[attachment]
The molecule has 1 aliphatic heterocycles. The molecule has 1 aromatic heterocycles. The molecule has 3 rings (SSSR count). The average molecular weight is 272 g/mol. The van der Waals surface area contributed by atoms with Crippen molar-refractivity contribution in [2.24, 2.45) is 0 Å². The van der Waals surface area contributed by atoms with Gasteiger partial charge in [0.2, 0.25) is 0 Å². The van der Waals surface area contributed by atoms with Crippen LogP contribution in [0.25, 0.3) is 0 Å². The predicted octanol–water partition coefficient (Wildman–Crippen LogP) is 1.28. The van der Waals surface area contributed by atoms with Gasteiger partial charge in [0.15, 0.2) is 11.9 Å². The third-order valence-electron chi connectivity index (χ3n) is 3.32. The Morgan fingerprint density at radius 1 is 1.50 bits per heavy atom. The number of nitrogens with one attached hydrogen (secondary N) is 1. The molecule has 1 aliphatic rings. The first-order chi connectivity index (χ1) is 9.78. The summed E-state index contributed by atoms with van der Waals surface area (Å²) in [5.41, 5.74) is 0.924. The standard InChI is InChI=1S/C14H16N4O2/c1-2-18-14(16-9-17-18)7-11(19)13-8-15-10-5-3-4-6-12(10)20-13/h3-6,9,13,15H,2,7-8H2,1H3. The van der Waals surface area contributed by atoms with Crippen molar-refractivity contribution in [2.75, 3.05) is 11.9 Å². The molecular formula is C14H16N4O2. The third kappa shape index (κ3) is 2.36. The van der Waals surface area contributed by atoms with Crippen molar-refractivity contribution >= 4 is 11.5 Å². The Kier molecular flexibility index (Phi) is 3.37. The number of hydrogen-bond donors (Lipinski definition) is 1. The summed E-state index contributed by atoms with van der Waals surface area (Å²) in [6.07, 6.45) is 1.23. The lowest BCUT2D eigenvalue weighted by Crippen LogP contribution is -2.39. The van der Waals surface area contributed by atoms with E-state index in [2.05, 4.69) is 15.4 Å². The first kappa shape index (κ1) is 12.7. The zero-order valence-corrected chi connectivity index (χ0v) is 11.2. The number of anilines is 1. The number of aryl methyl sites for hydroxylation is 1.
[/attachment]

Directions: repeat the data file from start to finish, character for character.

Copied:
The molecule has 1 aliphatic heterocycles. The molecule has 1 aromatic heterocycles. The molecule has 3 rings (SSSR count). The average molecular weight is 272 g/mol. The van der Waals surface area contributed by atoms with Crippen molar-refractivity contribution in [2.24, 2.45) is 0 Å². The van der Waals surface area contributed by atoms with Gasteiger partial charge in [0.2, 0.25) is 0 Å². The van der Waals surface area contributed by atoms with Crippen LogP contribution in [0.25, 0.3) is 0 Å². The predicted octanol–water partition coefficient (Wildman–Crippen LogP) is 1.28. The van der Waals surface area contributed by atoms with Gasteiger partial charge in [0.15, 0.2) is 11.9 Å². The third-order valence-electron chi connectivity index (χ3n) is 3.32. The Morgan fingerprint density at radius 1 is 1.50 bits per heavy atom. The number of nitrogens with one attached hydrogen (secondary N) is 1. The molecule has 1 aliphatic rings. The first-order chi connectivity index (χ1) is 9.78. The summed E-state index contributed by atoms with van der Waals surface area (Å²) in [5.41, 5.74) is 0.924. The standard InChI is InChI=1S/C14H16N4O2/c1-2-18-14(16-9-17-18)7-11(19)13-8-15-10-5-3-4-6-12(10)20-13/h3-6,9,13,15H,2,7-8H2,1H3. The van der Waals surface area contributed by atoms with Crippen molar-refractivity contribution in [2.75, 3.05) is 11.9 Å². The molecular formula is C14H16N4O2. The third kappa shape index (κ3) is 2.36. The van der Waals surface area contributed by atoms with Crippen molar-refractivity contribution >= 4 is 11.5 Å². The Kier molecular flexibility index (Phi) is 3.37. The number of hydrogen-bond donors (Lipinski definition) is 1. The summed E-state index contributed by atoms with van der Waals surface area (Å²) in [6.07, 6.45) is 1.23. The lowest BCUT2D eigenvalue weighted by Crippen LogP contribution is -2.39. The van der Waals surface area contributed by atoms with E-state index in [2.05, 4.69) is 15.4 Å². The first kappa shape index (κ1) is 12.7. The zero-order valence-corrected chi connectivity index (χ0v) is 11.2. The number of anilines is 1. The number of aryl methyl sites for hydroxylation is 1.